Flying 20 kilometers high into the stratosphere is not an easy thing to do. It's not something we have to do just a few times, so we can use expensive rockets and consume the cost. The successful SAI project will be a multi-year project involving a special fleet of aircraft stationed at several bases around the world.
In their study, Smith and Wagner analyzed the costs and development schedule for a fleet of aircraft that could halve the increase in transmission of anthropogenic radiation. The fleet will start small and grow over time, and will start operating in 15 years. They looked at the plane and concluded that nothing was practical. 15 years allow sufficient time to develop the aircraft needed and make it tested and licensed.
"There are no planes that have a combination of height and cargo capability needed." – Wake Smith, co-author of the study.
Continuous flights at an altitude of 20 km require special aircraft. Fuselage and wings must be different from anything we have now, and the machine must be specialized. To conduct their study, they consulted with several aircraft manufacturers, engine manufacturers and other companies including Airbus, Atlas Air, Boeing, Bombardier, GE Engine, Gulfstream, Lockheed Martin, NASA, Near Space Corporation, Northrup Grumman, Rolls Royce Engines, and etc. .
They called the proposed SAIL plane: Stratosfos Aerosol Injection Lofter.
Both researchers are clear about their motives. They did not make judgments about the use of SAIL to combat climate change. They just want to perfect the idea and see what a realistic SAI program looks like, and what the timeline and effectiveness is.
One study author, Dr. Gernot Wagner, said, "Although we did not make judgments about SAI's desires, we pointed out that a hypothetical deployment program that began 15 years from now, while both were very uncertain and ambitious, would be technically possible from a strict perspective engineering. This will also be very cheap, with an average of around $ 2 to 2.5 billion per year for the first 15 years. "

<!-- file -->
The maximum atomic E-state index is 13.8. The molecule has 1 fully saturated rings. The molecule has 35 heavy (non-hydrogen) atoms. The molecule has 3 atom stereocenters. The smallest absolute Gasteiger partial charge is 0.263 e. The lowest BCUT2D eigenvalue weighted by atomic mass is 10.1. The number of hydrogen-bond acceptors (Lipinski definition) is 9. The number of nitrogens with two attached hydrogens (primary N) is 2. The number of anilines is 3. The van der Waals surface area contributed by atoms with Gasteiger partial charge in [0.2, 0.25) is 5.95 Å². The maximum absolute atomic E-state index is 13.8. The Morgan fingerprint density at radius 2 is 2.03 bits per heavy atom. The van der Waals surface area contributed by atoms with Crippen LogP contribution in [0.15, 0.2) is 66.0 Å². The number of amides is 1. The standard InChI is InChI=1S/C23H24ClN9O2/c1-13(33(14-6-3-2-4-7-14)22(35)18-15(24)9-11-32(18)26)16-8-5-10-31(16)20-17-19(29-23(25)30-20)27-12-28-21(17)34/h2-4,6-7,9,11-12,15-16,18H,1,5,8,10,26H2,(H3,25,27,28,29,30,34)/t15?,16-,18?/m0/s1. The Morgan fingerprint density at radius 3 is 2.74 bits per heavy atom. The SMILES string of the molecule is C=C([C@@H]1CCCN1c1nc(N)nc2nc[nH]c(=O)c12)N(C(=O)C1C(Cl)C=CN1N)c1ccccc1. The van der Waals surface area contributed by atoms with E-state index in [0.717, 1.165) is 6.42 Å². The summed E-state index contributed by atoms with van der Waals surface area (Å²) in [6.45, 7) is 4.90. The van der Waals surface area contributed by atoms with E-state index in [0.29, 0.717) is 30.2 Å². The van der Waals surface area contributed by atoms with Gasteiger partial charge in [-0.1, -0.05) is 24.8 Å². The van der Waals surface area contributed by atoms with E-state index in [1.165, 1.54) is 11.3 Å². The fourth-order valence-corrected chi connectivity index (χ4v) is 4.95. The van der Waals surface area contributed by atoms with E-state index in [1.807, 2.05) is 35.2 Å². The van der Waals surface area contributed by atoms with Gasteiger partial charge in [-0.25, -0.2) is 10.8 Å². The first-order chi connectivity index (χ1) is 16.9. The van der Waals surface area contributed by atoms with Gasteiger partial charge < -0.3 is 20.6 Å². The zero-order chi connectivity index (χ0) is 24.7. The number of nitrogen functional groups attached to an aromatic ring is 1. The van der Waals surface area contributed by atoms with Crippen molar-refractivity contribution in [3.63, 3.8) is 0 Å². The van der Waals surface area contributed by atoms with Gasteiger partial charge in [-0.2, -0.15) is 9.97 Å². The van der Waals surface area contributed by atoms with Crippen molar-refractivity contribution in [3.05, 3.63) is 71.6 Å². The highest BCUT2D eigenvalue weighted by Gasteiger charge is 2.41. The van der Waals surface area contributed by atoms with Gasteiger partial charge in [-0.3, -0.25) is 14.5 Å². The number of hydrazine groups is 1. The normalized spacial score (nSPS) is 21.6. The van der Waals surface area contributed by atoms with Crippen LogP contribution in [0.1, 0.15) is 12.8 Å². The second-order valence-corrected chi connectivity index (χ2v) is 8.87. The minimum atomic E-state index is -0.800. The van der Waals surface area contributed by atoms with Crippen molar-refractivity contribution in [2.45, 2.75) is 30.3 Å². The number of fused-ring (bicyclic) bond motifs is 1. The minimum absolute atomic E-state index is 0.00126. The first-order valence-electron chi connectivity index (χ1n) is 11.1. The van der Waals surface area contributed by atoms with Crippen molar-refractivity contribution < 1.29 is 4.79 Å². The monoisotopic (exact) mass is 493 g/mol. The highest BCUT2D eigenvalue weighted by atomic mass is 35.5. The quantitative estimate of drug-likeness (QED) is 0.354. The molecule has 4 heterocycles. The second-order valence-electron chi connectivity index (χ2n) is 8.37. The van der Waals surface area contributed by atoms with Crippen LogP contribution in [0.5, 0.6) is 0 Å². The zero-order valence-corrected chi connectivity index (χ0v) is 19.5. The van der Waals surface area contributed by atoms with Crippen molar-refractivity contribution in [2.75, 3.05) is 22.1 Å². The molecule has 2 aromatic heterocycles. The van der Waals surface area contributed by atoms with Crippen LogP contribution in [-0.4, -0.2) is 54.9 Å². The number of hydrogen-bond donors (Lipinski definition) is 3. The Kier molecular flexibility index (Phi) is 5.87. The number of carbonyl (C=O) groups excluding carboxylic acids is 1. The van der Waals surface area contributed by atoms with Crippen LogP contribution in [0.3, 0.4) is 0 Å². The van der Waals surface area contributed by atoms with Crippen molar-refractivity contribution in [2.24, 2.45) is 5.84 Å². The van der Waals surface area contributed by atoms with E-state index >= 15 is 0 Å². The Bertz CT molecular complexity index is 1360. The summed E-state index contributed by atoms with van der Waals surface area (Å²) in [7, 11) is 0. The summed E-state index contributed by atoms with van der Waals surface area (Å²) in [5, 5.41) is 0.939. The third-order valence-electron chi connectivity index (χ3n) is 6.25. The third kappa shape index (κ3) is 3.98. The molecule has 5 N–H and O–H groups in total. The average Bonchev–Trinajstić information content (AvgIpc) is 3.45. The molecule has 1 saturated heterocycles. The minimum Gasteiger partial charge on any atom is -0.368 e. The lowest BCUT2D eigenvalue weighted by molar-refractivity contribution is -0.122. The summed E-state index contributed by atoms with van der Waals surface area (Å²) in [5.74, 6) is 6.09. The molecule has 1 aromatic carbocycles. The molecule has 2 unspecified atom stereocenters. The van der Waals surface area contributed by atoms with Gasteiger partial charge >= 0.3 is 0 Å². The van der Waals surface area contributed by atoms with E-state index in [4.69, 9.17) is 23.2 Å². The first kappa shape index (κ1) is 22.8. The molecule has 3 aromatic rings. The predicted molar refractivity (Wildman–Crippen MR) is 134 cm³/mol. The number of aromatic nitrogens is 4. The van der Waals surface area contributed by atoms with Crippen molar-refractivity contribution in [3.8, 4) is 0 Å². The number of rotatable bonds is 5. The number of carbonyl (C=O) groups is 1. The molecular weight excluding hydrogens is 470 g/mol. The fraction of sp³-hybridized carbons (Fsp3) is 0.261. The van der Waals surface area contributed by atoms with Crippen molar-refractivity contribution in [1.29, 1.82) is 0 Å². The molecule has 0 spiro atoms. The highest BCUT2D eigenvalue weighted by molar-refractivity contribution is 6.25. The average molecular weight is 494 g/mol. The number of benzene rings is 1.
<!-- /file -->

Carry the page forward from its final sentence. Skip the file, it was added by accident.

Other studies have concluded that existing planes can be modified for climate change battles, but a pair of scientists found that was not the case. In a press release, Wake Smith said, "I became interested in engineering questions about SAI and a lot of research was intended to show that modified aircraft could do the job. Apparently that wasn't so. That would indeed take a completely new aircraft design to do SAI under reasonable despite the full hypothetical parameters. There are no planes that have a combination of height and load capability required. "
The new SAIL aircraft needs to carry a load of 25 tons to an altitude of 20 km and maintain flights there. So what is this new plane like?
The aircraft itself will need larger wings, double the size of the current aircraft, and double its thrust too. "We developed specifications for SAIL with direct input from several aerospace and machinery companies. It weighs the equivalent of a large narrow body passenger plane. But to maintain a flight level of 20 km, it takes about twice the size of the same-sized aircraft wing, and double the thrust, with four engines, not two, "Smith said.
According to research, the SAIL fuselage will look fat and narrow, sized to accommodate "the mass of liquid sulfur that is thick but dense, rather than the large volume of space and air needed for passenger comfort. Therefore, SAIL has a wingspan that is far wider than the length. "
The engine is a modified version of an existing engine called a "low bypass." Even though these engines exist, they are not widely used because they are not fuel efficient. They are out-doing other machines at this extreme height though.